From Nightmare Town
Dashiell Hammett is remembered as the godfather of American hardboiled detective fiction. In his introduction to Nightmare Town, William F. Nolan quotes Raymond Chandler’s 1944 essay “The Simple Art of Murder,” in which Chandler wrote that Hammett “took murder out of the Venetian vase and dropped it in the alley.” Hammett’s writing was tough and urban, a stark contrast to the politeness of the English drawing-room mystery, and his characters were lowlifes and degenerates, venal politicians and wealthy greedheads.
Though Hammett is most commonly remembered as the author of three classic 20th century genre novels from the late ’20s and early ’30s – The Red Harvest, The Maltese Falcon, and The Glass Key – he had a wider range than these three books might suggest. That range was frequently on display in the short stories he wrote for influential genre magazines of the time, most especially the pulp journal Black Mask. It was here that he published stories featuring one of his most famous detectives, the Continental Op (who many people think was loosely based on the author himself, once an employee at the Baltimore office of the Pinkerton Detective Agency).
“His Brother’s Keeper” is a departure for Hammett in that it is not a detective story. Originally published in Collier’s magazine in February 1934, the story is narrated in the first person by Eddie “Kid” Bolan, a nineteen-year-old pugilist who has built a promising reputation based on his willingness to get in the ring and positively pummel his opponents. What he lacks in finesse, he makes up for in brute force. (In the story, Eddie draws a distinction between boxing and fighting: he does the latter but aspires to the former.)
Eddie’s manager is his older brother Loney, a selfish hustler who is having an affair with the wife of the local ward boss, Big Jake Schiff. Both brothers recognize the danger in this dalliance, especially after a rival manager, Pete Gonzalez, who is close with Big Jake, indicates that he knows about the affair.
Hammett’s story is about loyalty and riffs on the Biblical story of Cain and Abel, not least in the title of the piece. The verse from Genesis 4:9, which occurs immediately after Cain murders his brother, reads, “Then the LORD said to Cain, ‘Where is Abel your brother?’ He said, ‘I do not know. Am I my brother’s keeper?’ ” Hammett examines this question obliquely and with certain alterations; in his version, it is the venal brother who dies, and his murder is effected indirectly. The author muddies the waters of culpability, in large part by leaving ambiguous exactly what happens to Loney at the story’s close.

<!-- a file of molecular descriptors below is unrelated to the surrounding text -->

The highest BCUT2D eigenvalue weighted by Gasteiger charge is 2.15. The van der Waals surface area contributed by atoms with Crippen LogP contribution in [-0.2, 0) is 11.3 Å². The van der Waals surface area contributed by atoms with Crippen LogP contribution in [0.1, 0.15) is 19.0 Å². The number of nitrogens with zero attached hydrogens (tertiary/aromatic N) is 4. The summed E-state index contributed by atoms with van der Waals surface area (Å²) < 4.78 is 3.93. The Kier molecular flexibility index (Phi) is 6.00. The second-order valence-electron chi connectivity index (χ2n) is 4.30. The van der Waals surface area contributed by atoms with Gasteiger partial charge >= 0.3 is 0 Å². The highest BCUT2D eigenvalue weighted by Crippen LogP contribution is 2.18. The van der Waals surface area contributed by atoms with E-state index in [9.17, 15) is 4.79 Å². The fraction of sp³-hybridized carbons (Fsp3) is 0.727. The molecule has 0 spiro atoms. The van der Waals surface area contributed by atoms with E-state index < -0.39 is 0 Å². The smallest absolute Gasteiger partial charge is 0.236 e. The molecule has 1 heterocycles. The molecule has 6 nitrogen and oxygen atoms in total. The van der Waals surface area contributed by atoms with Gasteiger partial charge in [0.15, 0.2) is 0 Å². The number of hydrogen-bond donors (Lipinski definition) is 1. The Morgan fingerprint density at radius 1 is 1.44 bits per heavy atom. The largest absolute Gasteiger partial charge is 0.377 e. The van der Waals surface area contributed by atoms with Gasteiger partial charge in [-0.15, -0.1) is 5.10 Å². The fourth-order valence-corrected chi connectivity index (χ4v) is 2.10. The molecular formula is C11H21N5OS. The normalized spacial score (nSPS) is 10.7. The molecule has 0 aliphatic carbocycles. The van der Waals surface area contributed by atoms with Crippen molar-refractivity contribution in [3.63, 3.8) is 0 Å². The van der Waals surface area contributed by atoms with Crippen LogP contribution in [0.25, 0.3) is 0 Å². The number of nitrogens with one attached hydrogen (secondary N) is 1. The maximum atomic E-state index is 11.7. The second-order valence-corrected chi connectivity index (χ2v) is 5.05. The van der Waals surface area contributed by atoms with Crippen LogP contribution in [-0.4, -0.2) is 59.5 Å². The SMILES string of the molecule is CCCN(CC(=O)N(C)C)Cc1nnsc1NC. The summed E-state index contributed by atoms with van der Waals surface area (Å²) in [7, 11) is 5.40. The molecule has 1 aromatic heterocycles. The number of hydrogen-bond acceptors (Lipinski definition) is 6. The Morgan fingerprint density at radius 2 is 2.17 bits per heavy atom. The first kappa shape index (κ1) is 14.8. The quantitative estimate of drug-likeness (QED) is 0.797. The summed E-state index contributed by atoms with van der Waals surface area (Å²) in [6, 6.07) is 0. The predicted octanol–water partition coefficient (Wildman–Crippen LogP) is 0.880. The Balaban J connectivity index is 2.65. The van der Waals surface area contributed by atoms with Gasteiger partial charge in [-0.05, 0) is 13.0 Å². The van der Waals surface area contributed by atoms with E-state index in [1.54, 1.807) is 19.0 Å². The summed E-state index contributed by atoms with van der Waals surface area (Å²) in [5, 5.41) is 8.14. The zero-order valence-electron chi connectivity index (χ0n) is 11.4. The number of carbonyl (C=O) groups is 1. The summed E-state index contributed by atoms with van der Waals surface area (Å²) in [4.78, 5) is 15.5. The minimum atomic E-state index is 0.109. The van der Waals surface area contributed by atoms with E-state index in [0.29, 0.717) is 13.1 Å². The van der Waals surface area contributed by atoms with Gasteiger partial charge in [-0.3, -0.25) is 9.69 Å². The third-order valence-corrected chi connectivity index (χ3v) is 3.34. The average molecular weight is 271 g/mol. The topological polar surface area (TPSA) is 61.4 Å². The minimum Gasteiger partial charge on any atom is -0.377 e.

His murder takes place offstage, after Loney departs from the dressing room following a title bout between Eddie and Sailor Perleman. The fight has been fixed, something everyone but Eddie realizes. Before the bout, Loney tells his brother that he is worried he overmatched the Kid, and says, “Maybe you’ll be lucky to get a draw.” During the fight Eddie, refuses to back down; Perelman gets Eddie into a clinch and growls in his ear, “What’s the matter with you? … Are you gone nuts?” The reader comprehends what’s going on, even if Eddie does not.
It is axiomatic that any first-person narrator is by nature unreliable; Hammett’s tactic is to make Eddie uneducated and not particularly nimble mentally, thereby creating an ironic distance between the character and the reader. Eddie, always willing to believe the best of everybody, is unable to piece together the unsavoury motives of the people around him. But he provides sufficient information for the reader to fill in the missing puzzle pieces.
Eddie’s complete lack of guile also marks a departure for Hammett, whose jaundiced view of the world – or at least its manifestation in early 20th-century capitalist America – came through in characters like the laconic and jaded Sam Spade. Here, Hammett presents his reader with an earnest naif who is fiercely loyal to his brother, even though Loney has done nothing to deserve such fidelity.
Loney, a more typical Hammett character, is cynical and conniving; he is perfectly willing to serve his brother up as a sacrificial lamb in the ring if it will make him enough money to get out of town and avoid repercussions from his ill-advised romance. It is only when he sees Perelman beating Eddie to a bloody pulp that he comes to feel any remorse; his advice late in the bout is a selfless act that has fatal consequences for him.
Much has been said about Hammett’s prose style, which provided the template for hardboiled writers from Chandler to Robert B. Parker. Hammett’s trademark spareness and street-level argot are on full display here, but in “His Brother’s Keeper” they are placed in the service of a morally ambiguous, tightly controlled narrative that does not rely on the convolutions of the detective story for its appeal or momentum.
Unlike other Hammett stories that are highly plotted and determined, “His Brother’s Keeper” unfolds more organically and feels less artificial. The end, once it is reached, seems predetermined, and there is no huge revelation or twist at the close. The dread arises not because it is unclear where the story is going, but because it is absolutely clear. The suspense emerges out of a constantly heightening sense of impending doom and the catharsis, when it arrives, is less a release of tension than a confirmation of the reader’s worst fears.
The misplaced guilt that Eddie feels in the story’s close is painful and the last line – a mere eight words long – hits with remarkable power. Just like a perfectly placed right hook from a dogged and tenacious fighter.